Wednesday, February 13, 2013

pullulate



pullulate [ˈpʌlyəˌleɪt] v.i.

1.) To put forth sprouts or buds; germinate.
2.) To breed rapidly or abundantly.
3.) To teem; swarm (American Heritage Dictionary of the English Language).

Etymology: from Latin pullulāt-, participle stem of pullulāre, to sprout out, spring forth, spread, grow, increase, from pullulus, diminutive of pullus, young of any animal, chick.

"I do not want to describe it; a chaos of heterogeneous words, the body of a tiger or a bull in which teeth, organs and heads monstrously pullulate in mutual conjunction and hatred can (perhaps) be approximate images" ("The Immortal" by Jorge Luis Borges in Labyrinths: Selected Stories & Other Writings, Donald A. Yates and James E. Irby (ed.), 1964).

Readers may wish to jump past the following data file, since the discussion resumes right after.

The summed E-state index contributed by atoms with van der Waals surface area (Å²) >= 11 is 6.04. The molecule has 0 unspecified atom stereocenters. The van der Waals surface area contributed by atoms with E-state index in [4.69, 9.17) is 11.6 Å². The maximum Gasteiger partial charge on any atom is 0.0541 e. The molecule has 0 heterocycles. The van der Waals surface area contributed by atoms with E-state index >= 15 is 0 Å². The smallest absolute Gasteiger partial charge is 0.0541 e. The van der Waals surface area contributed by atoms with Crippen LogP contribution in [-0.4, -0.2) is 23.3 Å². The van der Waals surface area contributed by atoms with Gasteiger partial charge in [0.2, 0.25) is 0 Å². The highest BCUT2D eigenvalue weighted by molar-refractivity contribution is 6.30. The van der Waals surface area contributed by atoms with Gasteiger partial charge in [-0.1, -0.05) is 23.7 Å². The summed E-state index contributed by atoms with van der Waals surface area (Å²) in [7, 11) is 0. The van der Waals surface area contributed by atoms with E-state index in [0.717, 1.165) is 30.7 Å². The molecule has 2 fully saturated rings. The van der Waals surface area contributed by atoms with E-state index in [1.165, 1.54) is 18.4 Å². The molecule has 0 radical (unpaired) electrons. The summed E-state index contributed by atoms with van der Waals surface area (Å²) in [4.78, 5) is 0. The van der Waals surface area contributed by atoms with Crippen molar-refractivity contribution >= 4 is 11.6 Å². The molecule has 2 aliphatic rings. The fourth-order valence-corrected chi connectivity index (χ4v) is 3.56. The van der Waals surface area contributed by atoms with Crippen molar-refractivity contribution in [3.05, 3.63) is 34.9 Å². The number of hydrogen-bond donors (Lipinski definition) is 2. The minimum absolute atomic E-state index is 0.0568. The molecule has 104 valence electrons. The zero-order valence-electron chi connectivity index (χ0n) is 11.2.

(Hercule et l'Hydre de Lerne, Gustave Moreau, 1876)

5 comments:

Debra She Who Seeks said...

Might come in handy some day.

Poke The Rock said...

I can so use this word!

Bibi said...

I remember the hilarity during Latin classes when "pullulare" came up. I don't know why, but we all thought it was such a funny word. Maybe because of all of the l's. Not sure.

We don't seem to really have anything similar in Dutch (well there's "pululleren" which means "to appear plentifully" or something, but I don't think anyone's ever used it in the history of ever. I mean, I found it in a crossword puzzle-reference book. That says a lot.)

A Beer For The Shower said...

It has such a disgusting sound to it. I love it. Definitely something I can add to my vocabulary list as a writer.

Evi @ sexta-feira said...

I love this! I could only get close to pronouncing it right.

p.s: we "kids"? hahaha. I'm still laughing. :)

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